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Buddhist teachings about communication says before speaking we should allow our speech to go through these 3 gates-  

Is it true?
Is it kind?
Is it necessary?

Mindful communication means to have honesty and kindness . We must know the value of silence as well as it is also key in effective communication. Language can be clunky and have multiple interpretations based on the disposition of the one hearing it, so often times- less is more when it comes to wanting to communicate honestly and kindly. “Words are like bullets; if they escape, you can’t catch them again.” -African Proverb


Mindful communication also asks the following before speaking-
Does this need to be said?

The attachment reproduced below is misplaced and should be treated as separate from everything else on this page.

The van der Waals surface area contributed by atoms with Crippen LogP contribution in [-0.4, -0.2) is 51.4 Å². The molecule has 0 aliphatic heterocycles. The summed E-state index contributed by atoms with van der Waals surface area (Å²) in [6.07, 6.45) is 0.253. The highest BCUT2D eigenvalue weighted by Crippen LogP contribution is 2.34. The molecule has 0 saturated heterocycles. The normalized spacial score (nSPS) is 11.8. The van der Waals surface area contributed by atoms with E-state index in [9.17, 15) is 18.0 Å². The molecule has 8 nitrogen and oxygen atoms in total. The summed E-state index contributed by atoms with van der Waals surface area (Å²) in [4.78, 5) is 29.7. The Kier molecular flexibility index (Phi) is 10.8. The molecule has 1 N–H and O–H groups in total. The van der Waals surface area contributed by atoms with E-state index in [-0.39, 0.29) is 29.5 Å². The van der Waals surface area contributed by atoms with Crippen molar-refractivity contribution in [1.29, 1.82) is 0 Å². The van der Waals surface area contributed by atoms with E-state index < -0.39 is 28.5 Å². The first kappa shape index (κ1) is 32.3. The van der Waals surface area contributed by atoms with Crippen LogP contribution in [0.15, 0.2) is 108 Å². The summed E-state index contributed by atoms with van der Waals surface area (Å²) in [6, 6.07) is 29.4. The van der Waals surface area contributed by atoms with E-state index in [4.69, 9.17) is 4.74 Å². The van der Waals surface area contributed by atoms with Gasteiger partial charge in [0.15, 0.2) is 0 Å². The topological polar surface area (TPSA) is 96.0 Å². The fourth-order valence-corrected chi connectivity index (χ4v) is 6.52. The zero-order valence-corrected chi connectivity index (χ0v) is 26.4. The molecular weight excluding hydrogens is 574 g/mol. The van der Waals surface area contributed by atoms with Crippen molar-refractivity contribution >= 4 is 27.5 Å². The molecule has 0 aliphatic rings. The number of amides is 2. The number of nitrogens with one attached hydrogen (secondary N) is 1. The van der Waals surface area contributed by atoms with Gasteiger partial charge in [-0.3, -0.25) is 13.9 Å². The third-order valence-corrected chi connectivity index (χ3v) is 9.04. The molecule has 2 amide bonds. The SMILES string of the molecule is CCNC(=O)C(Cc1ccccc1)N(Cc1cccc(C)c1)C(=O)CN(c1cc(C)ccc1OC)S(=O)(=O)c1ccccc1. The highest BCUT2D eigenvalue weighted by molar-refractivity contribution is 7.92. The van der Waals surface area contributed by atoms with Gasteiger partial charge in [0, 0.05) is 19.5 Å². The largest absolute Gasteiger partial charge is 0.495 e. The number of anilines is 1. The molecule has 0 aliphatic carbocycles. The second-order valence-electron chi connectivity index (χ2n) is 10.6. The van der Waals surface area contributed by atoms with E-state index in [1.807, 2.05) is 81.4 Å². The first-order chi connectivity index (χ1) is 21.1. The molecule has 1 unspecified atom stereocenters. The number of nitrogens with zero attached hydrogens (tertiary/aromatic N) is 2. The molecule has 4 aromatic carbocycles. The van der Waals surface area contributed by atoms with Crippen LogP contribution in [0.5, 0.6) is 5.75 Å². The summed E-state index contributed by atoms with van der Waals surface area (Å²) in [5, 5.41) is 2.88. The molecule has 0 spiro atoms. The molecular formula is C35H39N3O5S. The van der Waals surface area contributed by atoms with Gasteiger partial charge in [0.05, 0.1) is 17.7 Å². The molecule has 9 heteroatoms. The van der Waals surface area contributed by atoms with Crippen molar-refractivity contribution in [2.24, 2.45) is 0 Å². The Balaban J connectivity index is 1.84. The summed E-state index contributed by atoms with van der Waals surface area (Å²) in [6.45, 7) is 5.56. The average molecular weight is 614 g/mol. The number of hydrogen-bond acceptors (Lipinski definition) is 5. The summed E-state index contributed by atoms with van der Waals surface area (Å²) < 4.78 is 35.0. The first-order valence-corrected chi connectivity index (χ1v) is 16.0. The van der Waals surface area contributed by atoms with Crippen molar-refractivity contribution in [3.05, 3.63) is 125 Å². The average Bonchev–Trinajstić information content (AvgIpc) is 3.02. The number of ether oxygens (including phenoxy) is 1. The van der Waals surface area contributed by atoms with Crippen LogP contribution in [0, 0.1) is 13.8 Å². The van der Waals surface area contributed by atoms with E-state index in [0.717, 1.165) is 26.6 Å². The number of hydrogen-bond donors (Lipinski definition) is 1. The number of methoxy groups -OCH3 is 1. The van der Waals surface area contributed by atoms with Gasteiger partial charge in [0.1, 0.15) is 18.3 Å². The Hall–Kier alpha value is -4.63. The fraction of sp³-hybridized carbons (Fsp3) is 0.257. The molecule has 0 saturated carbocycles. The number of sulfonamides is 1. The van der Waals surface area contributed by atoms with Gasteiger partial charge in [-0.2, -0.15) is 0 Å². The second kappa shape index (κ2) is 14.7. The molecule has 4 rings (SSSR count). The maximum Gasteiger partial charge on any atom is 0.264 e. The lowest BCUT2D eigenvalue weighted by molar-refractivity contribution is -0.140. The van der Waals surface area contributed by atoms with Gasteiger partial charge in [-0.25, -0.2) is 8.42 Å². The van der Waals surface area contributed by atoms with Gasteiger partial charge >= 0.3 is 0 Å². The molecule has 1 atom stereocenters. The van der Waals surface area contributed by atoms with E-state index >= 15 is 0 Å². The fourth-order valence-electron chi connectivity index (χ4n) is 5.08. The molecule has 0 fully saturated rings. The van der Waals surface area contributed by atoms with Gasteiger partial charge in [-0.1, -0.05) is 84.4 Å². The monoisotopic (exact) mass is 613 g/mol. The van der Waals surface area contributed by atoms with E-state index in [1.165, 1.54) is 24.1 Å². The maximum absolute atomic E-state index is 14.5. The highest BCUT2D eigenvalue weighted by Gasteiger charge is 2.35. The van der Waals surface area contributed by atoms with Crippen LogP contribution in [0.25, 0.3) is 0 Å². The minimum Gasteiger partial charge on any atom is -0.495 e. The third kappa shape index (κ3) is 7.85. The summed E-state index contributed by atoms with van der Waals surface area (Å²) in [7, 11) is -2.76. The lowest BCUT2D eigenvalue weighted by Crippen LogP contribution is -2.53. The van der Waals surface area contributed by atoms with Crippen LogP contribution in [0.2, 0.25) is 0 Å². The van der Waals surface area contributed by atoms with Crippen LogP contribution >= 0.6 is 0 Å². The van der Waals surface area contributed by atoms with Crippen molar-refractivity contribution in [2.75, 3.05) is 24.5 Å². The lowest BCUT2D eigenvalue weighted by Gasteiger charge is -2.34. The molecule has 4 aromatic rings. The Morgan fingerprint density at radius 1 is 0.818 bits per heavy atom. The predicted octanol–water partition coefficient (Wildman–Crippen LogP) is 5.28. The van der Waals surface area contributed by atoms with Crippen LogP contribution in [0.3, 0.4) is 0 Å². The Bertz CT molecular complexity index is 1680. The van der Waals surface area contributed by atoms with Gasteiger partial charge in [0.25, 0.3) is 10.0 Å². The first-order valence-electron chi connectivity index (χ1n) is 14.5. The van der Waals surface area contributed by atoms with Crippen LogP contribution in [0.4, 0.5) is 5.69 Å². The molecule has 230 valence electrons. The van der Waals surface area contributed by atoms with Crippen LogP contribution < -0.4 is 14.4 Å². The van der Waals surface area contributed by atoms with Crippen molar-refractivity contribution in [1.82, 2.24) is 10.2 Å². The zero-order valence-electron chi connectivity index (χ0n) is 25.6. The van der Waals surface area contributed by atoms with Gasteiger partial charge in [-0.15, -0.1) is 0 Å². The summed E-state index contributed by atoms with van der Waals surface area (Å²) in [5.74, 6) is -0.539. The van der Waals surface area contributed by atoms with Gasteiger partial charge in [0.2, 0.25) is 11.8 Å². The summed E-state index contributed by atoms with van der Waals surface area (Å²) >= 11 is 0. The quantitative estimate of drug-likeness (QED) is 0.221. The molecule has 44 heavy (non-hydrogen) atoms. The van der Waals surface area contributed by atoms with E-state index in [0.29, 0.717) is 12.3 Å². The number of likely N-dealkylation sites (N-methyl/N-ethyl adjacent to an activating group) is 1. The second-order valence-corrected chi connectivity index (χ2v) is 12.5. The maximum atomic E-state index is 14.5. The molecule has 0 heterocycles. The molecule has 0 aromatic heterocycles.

Does this need to be said right now?
Does this need to be said by me?

Often times blurting out the truth does not help if it is not coming from the right source at the right time. So the timing and the context of what we say matters greatly in it’s impact.


Mindful communication is not just kind speaking but also compassionate listening. We often start rehearsing what we will say in response to someone speaking, to the point of missing out on a lot of what that person is saying. Giving someone our compassionate attention is an act of being present and showing support, so the person feels heard and understood. “Attention is the rarest and purest form of generosity.” – Simone Weil


The way we speak to others is often how we speak to ourselves. Being present, kind and honest in our communications, we can create healthy external and internal dialogues.


"Be careful how you are talking to yourself because you are listening"


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